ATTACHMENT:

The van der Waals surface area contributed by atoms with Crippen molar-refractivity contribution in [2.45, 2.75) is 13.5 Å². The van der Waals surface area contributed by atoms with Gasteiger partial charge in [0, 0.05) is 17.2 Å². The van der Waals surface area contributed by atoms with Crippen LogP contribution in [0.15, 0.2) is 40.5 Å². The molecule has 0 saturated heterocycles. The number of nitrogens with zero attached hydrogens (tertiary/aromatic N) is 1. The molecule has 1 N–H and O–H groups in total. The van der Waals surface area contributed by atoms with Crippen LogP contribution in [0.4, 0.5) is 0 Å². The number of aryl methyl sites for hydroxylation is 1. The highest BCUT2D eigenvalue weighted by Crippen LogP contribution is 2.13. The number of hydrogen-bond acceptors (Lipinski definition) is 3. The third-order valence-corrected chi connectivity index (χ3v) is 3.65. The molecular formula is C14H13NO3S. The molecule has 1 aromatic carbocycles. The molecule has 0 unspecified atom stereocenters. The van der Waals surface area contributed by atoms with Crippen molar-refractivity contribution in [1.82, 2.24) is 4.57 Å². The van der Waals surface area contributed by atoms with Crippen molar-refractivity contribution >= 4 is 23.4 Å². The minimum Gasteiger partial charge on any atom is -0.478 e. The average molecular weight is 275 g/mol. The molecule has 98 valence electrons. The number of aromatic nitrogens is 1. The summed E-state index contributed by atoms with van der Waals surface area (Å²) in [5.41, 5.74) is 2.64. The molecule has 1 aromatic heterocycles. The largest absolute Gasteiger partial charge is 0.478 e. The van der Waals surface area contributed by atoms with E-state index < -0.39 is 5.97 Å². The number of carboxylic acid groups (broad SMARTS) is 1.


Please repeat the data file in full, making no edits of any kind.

The van der Waals surface area contributed by atoms with Crippen molar-refractivity contribution in [2.45, 2.75) is 13.5 Å². The van der Waals surface area contributed by atoms with Gasteiger partial charge in [0, 0.05) is 17.2 Å². The van der Waals surface area contributed by atoms with Crippen LogP contribution in [0.15, 0.2) is 40.5 Å². The molecule has 0 saturated heterocycles. The number of nitrogens with zero attached hydrogens (tertiary/aromatic N) is 1. The molecule has 1 N–H and O–H groups in total. The van der Waals surface area contributed by atoms with Crippen LogP contribution in [0.4, 0.5) is 0 Å². The number of aryl methyl sites for hydroxylation is 1. The highest BCUT2D eigenvalue weighted by Crippen LogP contribution is 2.13. The number of hydrogen-bond acceptors (Lipinski definition) is 3. The third-order valence-corrected chi connectivity index (χ3v) is 3.65. The molecular formula is C14H13NO3S. The molecule has 1 aromatic carbocycles. The molecule has 0 unspecified atom stereocenters. The van der Waals surface area contributed by atoms with Crippen molar-refractivity contribution in [1.82, 2.24) is 4.57 Å². The van der Waals surface area contributed by atoms with Crippen molar-refractivity contribution >= 4 is 23.4 Å². The minimum Gasteiger partial charge on any atom is -0.478 e. The average molecular weight is 275 g/mol. The molecule has 98 valence electrons. The number of aromatic nitrogens is 1. The summed E-state index contributed by atoms with van der Waals surface area (Å²) in [5.41, 5.74) is 2.64. The molecule has 1 aromatic heterocycles. The largest absolute Gasteiger partial charge is 0.478 e. The van der Waals surface area contributed by atoms with E-state index < -0.39 is 5.97 Å². The number of carboxylic acid groups (broad SMARTS) is 1.